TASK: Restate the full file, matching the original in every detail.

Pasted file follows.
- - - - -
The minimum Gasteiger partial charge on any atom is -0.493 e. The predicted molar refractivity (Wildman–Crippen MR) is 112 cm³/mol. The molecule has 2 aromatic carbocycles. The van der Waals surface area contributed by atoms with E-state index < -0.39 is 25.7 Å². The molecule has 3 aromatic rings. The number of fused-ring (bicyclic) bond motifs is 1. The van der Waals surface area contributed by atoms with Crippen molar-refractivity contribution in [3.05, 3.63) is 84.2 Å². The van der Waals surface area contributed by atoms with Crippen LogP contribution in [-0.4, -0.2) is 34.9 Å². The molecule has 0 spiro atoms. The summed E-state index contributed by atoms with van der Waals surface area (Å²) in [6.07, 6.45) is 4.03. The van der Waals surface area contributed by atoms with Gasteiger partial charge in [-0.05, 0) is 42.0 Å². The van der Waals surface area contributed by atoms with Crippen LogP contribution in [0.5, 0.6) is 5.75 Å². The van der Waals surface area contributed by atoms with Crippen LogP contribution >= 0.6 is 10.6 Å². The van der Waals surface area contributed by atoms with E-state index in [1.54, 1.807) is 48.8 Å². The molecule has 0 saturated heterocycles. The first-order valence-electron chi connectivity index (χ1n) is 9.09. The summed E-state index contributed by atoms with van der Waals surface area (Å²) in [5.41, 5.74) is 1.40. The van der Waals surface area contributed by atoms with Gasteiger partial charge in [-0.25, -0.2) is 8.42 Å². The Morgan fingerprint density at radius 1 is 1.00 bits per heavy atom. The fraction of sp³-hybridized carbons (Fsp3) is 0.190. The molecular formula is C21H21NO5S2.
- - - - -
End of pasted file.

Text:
The minimum Gasteiger partial charge on any atom is -0.493 e. The predicted molar refractivity (Wildman–Crippen MR) is 112 cm³/mol. The molecule has 2 aromatic carbocycles. The van der Waals surface area contributed by atoms with E-state index < -0.39 is 25.7 Å². The molecule has 3 aromatic rings. The number of fused-ring (bicyclic) bond motifs is 1. The van der Waals surface area contributed by atoms with Crippen molar-refractivity contribution in [3.05, 3.63) is 84.2 Å². The van der Waals surface area contributed by atoms with Crippen LogP contribution in [-0.4, -0.2) is 34.9 Å². The molecule has 0 spiro atoms. The summed E-state index contributed by atoms with van der Waals surface area (Å²) in [6.07, 6.45) is 4.03. The van der Waals surface area contributed by atoms with Gasteiger partial charge in [-0.05, 0) is 42.0 Å². The van der Waals surface area contributed by atoms with Crippen LogP contribution in [0.5, 0.6) is 5.75 Å². The van der Waals surface area contributed by atoms with Crippen LogP contribution >= 0.6 is 10.6 Å². The van der Waals surface area contributed by atoms with E-state index in [1.54, 1.807) is 48.8 Å². The molecule has 0 saturated heterocycles. The first-order valence-electron chi connectivity index (χ1n) is 9.09. The summed E-state index contributed by atoms with van der Waals surface area (Å²) in [5.41, 5.74) is 1.40. The van der Waals surface area contributed by atoms with Gasteiger partial charge in [-0.25, -0.2) is 8.42 Å². The Morgan fingerprint density at radius 1 is 1.00 bits per heavy atom. The fraction of sp³-hybridized carbons (Fsp3) is 0.190. The molecular formula is C21H21NO5S2.